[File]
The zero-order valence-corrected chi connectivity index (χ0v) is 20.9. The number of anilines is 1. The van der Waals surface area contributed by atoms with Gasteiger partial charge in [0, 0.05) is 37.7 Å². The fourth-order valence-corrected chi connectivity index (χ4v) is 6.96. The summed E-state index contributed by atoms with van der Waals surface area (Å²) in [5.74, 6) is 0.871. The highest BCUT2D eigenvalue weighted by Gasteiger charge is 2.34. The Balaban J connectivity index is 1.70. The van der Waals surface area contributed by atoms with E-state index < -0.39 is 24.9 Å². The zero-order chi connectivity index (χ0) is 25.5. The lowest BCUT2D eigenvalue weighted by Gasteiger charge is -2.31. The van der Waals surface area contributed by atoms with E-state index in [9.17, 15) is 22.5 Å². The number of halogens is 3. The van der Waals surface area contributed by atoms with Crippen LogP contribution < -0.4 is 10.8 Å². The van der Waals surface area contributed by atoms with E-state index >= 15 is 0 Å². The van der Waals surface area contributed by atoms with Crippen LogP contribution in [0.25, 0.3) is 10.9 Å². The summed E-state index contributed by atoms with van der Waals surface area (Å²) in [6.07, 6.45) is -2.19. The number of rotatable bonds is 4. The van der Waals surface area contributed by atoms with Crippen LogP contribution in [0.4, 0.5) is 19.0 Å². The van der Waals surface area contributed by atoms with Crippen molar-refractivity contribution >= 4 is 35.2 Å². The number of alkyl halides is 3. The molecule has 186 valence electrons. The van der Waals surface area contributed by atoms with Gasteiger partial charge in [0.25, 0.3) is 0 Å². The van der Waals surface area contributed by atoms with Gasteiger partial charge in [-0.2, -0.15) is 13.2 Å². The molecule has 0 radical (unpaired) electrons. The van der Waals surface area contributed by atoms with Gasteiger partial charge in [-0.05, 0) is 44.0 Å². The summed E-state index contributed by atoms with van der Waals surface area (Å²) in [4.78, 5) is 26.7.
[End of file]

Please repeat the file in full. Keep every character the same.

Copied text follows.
The zero-order valence-corrected chi connectivity index (χ0v) is 20.9. The number of anilines is 1. The van der Waals surface area contributed by atoms with Gasteiger partial charge in [0, 0.05) is 37.7 Å². The fourth-order valence-corrected chi connectivity index (χ4v) is 6.96. The summed E-state index contributed by atoms with van der Waals surface area (Å²) in [5.74, 6) is 0.871. The highest BCUT2D eigenvalue weighted by Gasteiger charge is 2.34. The Balaban J connectivity index is 1.70. The van der Waals surface area contributed by atoms with E-state index < -0.39 is 24.9 Å². The zero-order chi connectivity index (χ0) is 25.5. The lowest BCUT2D eigenvalue weighted by Gasteiger charge is -2.31. The van der Waals surface area contributed by atoms with E-state index in [9.17, 15) is 22.5 Å². The number of halogens is 3. The van der Waals surface area contributed by atoms with Crippen LogP contribution < -0.4 is 10.8 Å². The van der Waals surface area contributed by atoms with E-state index >= 15 is 0 Å². The van der Waals surface area contributed by atoms with Crippen LogP contribution in [0.25, 0.3) is 10.9 Å². The summed E-state index contributed by atoms with van der Waals surface area (Å²) in [6.07, 6.45) is -2.19. The number of rotatable bonds is 4. The van der Waals surface area contributed by atoms with Crippen LogP contribution in [0.4, 0.5) is 19.0 Å². The van der Waals surface area contributed by atoms with Crippen molar-refractivity contribution >= 4 is 35.2 Å². The number of alkyl halides is 3. The molecule has 186 valence electrons. The van der Waals surface area contributed by atoms with Gasteiger partial charge in [0.25, 0.3) is 0 Å². The van der Waals surface area contributed by atoms with Gasteiger partial charge in [-0.2, -0.15) is 13.2 Å². The molecule has 0 radical (unpaired) electrons. The van der Waals surface area contributed by atoms with Gasteiger partial charge in [-0.05, 0) is 44.0 Å². The summed E-state index contributed by atoms with van der Waals surface area (Å²) in [4.78, 5) is 26.7.